Monday, October 14, 2019

About the importance of finding female friends.... Jen Hatmaker has a few words to say on the subject (from Chapter 5 of Out of the Spin Cycle):

I'm a terrible driver when I'm alone. It always seems like a great idea at first. I relish the notion of being the in the car without the following verbal barrage assaulting me like tiny, individual daggers stabbing away at the thin flesh of my sanity: "Mommy? Do you know how to teleport?" "Mommy? How many seconds have you been alive?" "Mommy? What's five billion times ten million?"

But the reality of driving alone is much different that the beautiful, peaceful theory. I get bored. I get tired.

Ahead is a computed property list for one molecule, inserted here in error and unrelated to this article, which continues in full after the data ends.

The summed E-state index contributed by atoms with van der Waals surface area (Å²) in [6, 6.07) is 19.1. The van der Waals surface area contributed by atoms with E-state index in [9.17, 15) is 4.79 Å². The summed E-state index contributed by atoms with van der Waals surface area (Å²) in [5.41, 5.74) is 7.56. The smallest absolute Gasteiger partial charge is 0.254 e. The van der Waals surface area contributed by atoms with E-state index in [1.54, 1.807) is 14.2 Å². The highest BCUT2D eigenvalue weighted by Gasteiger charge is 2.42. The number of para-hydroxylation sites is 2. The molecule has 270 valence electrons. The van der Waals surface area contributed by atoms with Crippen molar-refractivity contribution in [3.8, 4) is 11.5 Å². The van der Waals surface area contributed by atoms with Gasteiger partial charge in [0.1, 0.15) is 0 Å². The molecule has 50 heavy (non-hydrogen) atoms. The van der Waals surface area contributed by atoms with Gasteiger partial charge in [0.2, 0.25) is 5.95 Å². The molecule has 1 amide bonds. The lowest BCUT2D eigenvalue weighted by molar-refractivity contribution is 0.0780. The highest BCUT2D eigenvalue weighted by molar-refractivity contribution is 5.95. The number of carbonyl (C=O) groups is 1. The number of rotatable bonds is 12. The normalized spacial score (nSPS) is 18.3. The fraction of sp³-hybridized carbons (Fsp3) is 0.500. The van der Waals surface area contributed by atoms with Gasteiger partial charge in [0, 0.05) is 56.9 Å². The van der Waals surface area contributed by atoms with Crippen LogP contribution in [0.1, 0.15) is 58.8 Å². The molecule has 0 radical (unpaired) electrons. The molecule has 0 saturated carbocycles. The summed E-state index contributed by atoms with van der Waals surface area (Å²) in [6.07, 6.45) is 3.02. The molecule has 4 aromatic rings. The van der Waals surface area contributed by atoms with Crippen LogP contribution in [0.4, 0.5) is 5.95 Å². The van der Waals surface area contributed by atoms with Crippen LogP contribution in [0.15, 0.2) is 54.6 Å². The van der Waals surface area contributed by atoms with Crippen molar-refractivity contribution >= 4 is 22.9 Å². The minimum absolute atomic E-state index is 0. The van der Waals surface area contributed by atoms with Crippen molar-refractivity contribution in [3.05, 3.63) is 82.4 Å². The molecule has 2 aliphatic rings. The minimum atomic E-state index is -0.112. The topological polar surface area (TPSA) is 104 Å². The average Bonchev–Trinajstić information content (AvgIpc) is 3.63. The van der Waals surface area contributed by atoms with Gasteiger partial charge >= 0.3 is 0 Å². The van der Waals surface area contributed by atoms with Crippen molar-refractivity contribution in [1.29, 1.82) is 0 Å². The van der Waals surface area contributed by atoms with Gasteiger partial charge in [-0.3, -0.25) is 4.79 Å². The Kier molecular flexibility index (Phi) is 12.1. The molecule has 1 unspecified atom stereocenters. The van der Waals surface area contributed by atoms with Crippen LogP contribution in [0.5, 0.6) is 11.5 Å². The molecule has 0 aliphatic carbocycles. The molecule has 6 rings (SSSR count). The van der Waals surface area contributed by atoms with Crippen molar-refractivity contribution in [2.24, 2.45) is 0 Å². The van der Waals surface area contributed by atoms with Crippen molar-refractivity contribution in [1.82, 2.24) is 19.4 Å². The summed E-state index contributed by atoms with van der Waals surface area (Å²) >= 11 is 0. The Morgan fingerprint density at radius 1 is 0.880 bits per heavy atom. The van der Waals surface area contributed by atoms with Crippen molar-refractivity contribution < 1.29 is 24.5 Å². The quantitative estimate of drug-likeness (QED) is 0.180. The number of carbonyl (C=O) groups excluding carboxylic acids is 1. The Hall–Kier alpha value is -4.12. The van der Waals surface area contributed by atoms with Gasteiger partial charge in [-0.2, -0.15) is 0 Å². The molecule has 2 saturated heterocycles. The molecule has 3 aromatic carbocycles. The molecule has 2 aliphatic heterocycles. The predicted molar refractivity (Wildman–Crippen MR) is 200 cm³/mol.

I should have brought a friend. Friends help you uphold he heavy responsibility of motherhood and remind you you're not crazy. They don't complain when your kids interrupt your phone conversation every twelve seconds. They gladly enter the parenting discussions that our husbands lose patience with after only the fourth time. Friends don't even bat an eye when you burst out crying for no good reason.

The way we love each other, serve each other, and live our lives with each other is a big deal to Jesus. At the beginning of time, creation encountered its first problem: "It is not good for the man to be alone." Thus history began with human connection. Two are better than one, and togetherness is always superior to loneliness.

Never was I more susceptible to isolation than during young motherhood. It can be such lonely work. Because my personality required a scheduled routine, for years I fed and dressed babies, cleaned up, put someone down for a morning nap, engineered lunch chaos, put kids down for afternoon naps, cooked dinner, bath time, story time, bedtime. I'd sit down for the first time at 8 p.m.